PaJeS praises government’s ‘positive’ A-Level and GCSE triple lock system
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PaJeS praises government’s ‘positive’ A-Level and GCSE triple lock system

Umbrella group backs changes allowing pupils to accept their calculated grade, appeal to use a mock grade or sit exams in the Autumn

Credit: Skitterphoto Pexels
Credit: Skitterphoto Pexels

The umbrella group for Jewish schools in the UK has praised the Government’s last ditch decision to allow GCSE and A-Level students in England to use their mock grades.

Pupils in England will be able to accept their calculated grade, appeal to use a mock grade validated by regulator Ofqual or sit exams in the Autumn.

The 11th hour “triple lock” system was announced by education secretary Gavin Williamson on Tuesday evening, just as students await the release of their calculated A-Level results, due on Thursday.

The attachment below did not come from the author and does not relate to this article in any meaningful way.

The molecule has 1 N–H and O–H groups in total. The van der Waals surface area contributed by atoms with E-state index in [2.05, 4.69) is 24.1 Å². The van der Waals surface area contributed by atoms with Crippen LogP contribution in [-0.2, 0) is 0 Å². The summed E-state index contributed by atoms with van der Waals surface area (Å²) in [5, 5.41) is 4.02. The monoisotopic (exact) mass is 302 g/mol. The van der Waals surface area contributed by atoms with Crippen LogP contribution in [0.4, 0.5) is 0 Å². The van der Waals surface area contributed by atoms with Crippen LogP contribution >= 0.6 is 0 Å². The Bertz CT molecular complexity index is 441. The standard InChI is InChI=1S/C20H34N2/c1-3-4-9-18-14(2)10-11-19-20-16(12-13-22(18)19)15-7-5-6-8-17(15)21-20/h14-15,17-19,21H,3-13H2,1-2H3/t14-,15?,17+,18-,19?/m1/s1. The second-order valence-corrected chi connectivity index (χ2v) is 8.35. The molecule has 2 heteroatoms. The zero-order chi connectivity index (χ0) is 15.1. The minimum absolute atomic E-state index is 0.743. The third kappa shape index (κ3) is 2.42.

PaJeS executive director Rabbi David Meyer praised the move as “a positive step”.

“However, it does highlight an over reliance on the outcomes of examinations and perhaps it is time to reassess our educational priorities and look for additional methods for assessing and recognising students’ achievements,” he added.

He also suggested school children “are among the most severely impacted by this devastating pandemic.”

The Government’s changes drew criticism from some who warned it will result in grading “inconsistency”, with Labour leader Keir Starmer urging “the Prime Minister to change course, or he risks robbing a generation of their future.”

But Williamson said: “No one wanted to cancel exams – they are the best form of assessment, but the disruption caused by Covid-19 meant they were not possible.

“This triple lock system will help provide reassurance to students and ensure they are able to progress with the next stage of their lives.”

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